The script for the series was written by the Anglo-Jewish historian Neil Ascherson, who tends to adopt Soviet propaganda language a bit too easily. Reading between the lines, the passage quoted above means something like the following:

Civilians were prevented from fleeing Leningrad by Zhukov's threat to shoot them. The NKVD arrested anyone who opposed the Soviet Government policy of using the civilian population of the city as cannon fodder. Zhdanov's men seized the available food, diverting it to their own use and that of the garrison, leaving only starvation rations for the population at large. The entire civilian population was dragooned into working to support the fight.

With regard to the ice-road over Lake Ladoga, the only connection with the outside world, the program states:

"The ice-road could bring too little in, and take too few civilians out, to keep Leningrad from the onset of starvation".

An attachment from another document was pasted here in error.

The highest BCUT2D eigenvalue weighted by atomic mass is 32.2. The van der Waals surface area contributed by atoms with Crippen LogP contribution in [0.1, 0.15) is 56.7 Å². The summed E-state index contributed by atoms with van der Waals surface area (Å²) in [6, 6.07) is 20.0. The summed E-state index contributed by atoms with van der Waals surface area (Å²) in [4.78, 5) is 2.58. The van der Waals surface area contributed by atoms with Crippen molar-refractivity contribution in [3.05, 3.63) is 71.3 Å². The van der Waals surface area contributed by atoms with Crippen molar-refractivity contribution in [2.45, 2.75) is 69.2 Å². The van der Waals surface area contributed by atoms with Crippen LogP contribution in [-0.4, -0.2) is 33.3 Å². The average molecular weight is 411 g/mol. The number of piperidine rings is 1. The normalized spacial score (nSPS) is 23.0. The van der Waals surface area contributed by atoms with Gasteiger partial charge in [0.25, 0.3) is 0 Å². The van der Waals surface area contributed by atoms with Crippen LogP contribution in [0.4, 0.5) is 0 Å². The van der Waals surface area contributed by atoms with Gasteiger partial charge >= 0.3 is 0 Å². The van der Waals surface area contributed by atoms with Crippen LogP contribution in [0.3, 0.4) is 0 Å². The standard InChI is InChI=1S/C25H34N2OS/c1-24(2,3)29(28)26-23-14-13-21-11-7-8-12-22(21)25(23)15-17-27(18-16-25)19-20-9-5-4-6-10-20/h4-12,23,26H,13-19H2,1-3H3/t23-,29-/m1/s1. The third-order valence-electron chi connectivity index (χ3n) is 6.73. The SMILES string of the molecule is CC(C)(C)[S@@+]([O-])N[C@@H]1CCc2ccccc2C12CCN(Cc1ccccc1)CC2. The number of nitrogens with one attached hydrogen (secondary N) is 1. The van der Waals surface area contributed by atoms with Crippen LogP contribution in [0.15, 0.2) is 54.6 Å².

The the program refers to small raiding parties from Leningrad penetrating behind German trenches. It says:

"They descended on collaborators and tried them on the spot".

Again, one wonders who exactly these "collaborators" were. Probably just helpless peasants trying to save their own lives by obeying the orders of the German occupiers.

The program states that by January 1942, about 4000 people were dying in Leningrad each day.

The program refers to the re-introduction of ferry traffic on Lake Ladoga in the Spring of 1942. It says:

"Children who should have been evacuated eight months before were taken by ship across Lake Ladoga".

Despite its pro-Soviet leaning, the program confirms that the starvation was largely due to the Soviet Government decision to make the civilian population stay and defend the city, rather than evacuating it.

On the subject of an alleged genocidal plan of the German Government to deliberately exterminate the population by starvation, that is refuted by the very documents Mr Muehlenkamp cites.

First Halder's entry in the Kriegtagebuch, documenting Hitler's decision to raze Leningrad to the ground. That was made on 8 July 1941, ie at a time when the German Government expected to gain total victory by the autumn. Therefore, Hitler's decision means that Leningrad would be destroyed sometime before winter. The aim of the destruction was to force the population to disperse, preferably out of the German-controlled area, so that a population concentration requiring feeding would not remain. No genocide of the civilian population by starvation is implied.